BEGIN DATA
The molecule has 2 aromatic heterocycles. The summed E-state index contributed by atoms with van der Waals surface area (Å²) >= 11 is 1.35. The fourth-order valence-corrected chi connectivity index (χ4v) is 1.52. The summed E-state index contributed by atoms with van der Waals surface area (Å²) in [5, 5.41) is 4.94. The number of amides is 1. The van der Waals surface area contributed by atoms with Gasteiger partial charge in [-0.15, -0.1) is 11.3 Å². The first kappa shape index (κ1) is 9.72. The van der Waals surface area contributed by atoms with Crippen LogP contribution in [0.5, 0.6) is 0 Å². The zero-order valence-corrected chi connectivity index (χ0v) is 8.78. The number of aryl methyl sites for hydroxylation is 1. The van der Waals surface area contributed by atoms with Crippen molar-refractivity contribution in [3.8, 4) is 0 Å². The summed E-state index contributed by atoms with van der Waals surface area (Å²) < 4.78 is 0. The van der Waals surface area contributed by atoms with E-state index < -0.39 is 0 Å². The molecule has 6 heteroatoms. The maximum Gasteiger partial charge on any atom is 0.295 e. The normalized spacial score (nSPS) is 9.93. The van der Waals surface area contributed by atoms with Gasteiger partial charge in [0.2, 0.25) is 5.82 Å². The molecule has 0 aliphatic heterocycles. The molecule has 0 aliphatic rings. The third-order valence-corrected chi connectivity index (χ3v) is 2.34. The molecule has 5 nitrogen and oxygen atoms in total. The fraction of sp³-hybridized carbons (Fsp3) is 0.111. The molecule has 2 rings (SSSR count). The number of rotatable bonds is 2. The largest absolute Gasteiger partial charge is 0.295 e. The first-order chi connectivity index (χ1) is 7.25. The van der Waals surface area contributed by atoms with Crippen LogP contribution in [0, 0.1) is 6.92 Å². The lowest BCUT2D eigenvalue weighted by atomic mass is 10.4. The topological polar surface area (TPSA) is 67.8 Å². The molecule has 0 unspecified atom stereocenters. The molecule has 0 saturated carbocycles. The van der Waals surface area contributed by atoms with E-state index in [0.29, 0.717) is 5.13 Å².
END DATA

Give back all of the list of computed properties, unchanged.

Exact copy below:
The molecule has 2 aromatic heterocycles. The summed E-state index contributed by atoms with van der Waals surface area (Å²) >= 11 is 1.35. The fourth-order valence-corrected chi connectivity index (χ4v) is 1.52. The summed E-state index contributed by atoms with van der Waals surface area (Å²) in [5, 5.41) is 4.94. The number of amides is 1. The van der Waals surface area contributed by atoms with Gasteiger partial charge in [-0.15, -0.1) is 11.3 Å². The first kappa shape index (κ1) is 9.72. The van der Waals surface area contributed by atoms with Crippen LogP contribution in [0.5, 0.6) is 0 Å². The zero-order valence-corrected chi connectivity index (χ0v) is 8.78. The number of aryl methyl sites for hydroxylation is 1. The van der Waals surface area contributed by atoms with Crippen molar-refractivity contribution in [3.8, 4) is 0 Å². The summed E-state index contributed by atoms with van der Waals surface area (Å²) < 4.78 is 0. The van der Waals surface area contributed by atoms with E-state index < -0.39 is 0 Å². The molecule has 6 heteroatoms. The maximum Gasteiger partial charge on any atom is 0.295 e. The normalized spacial score (nSPS) is 9.93. The van der Waals surface area contributed by atoms with Gasteiger partial charge in [0.2, 0.25) is 5.82 Å². The molecule has 0 aliphatic heterocycles. The molecule has 0 aliphatic rings. The third-order valence-corrected chi connectivity index (χ3v) is 2.34. The molecule has 5 nitrogen and oxygen atoms in total. The fraction of sp³-hybridized carbons (Fsp3) is 0.111. The molecule has 2 rings (SSSR count). The number of rotatable bonds is 2. The largest absolute Gasteiger partial charge is 0.295 e. The first-order chi connectivity index (χ1) is 7.25. The van der Waals surface area contributed by atoms with Crippen LogP contribution in [0, 0.1) is 6.92 Å². The lowest BCUT2D eigenvalue weighted by atomic mass is 10.4. The topological polar surface area (TPSA) is 67.8 Å². The molecule has 0 unspecified atom stereocenters. The molecule has 0 saturated carbocycles. The van der Waals surface area contributed by atoms with E-state index in [0.29, 0.717) is 5.13 Å².